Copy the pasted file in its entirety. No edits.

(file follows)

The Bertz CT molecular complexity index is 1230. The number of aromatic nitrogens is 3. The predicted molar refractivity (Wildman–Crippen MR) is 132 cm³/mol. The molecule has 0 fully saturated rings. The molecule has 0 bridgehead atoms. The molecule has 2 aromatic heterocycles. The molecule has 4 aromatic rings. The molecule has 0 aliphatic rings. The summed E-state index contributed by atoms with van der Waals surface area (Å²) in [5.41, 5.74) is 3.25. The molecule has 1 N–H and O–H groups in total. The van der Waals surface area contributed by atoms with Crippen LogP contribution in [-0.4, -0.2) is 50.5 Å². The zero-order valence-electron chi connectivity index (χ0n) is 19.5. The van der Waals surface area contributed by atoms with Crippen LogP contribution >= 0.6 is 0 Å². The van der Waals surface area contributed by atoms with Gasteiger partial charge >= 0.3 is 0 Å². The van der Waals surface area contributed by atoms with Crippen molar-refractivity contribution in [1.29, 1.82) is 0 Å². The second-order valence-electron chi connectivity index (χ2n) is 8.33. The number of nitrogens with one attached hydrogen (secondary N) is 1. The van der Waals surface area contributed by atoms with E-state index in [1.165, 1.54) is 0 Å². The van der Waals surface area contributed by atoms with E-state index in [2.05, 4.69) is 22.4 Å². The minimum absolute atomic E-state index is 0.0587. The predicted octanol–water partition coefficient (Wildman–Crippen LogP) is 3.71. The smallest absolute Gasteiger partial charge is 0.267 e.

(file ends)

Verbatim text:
The Bertz CT molecular complexity index is 1230. The number of aromatic nitrogens is 3. The predicted molar refractivity (Wildman–Crippen MR) is 132 cm³/mol. The molecule has 0 fully saturated rings. The molecule has 0 bridgehead atoms. The molecule has 2 aromatic heterocycles. The molecule has 4 aromatic rings. The molecule has 0 aliphatic rings. The summed E-state index contributed by atoms with van der Waals surface area (Å²) in [5.41, 5.74) is 3.25. The molecule has 1 N–H and O–H groups in total. The van der Waals surface area contributed by atoms with Crippen LogP contribution in [-0.4, -0.2) is 50.5 Å². The zero-order valence-electron chi connectivity index (χ0n) is 19.5. The van der Waals surface area contributed by atoms with Crippen LogP contribution >= 0.6 is 0 Å². The van der Waals surface area contributed by atoms with Gasteiger partial charge >= 0.3 is 0 Å². The van der Waals surface area contributed by atoms with Crippen molar-refractivity contribution in [1.29, 1.82) is 0 Å². The second-order valence-electron chi connectivity index (χ2n) is 8.33. The number of nitrogens with one attached hydrogen (secondary N) is 1. The van der Waals surface area contributed by atoms with E-state index in [1.165, 1.54) is 0 Å². The van der Waals surface area contributed by atoms with E-state index in [2.05, 4.69) is 22.4 Å². The minimum absolute atomic E-state index is 0.0587. The predicted octanol–water partition coefficient (Wildman–Crippen LogP) is 3.71. The smallest absolute Gasteiger partial charge is 0.267 e.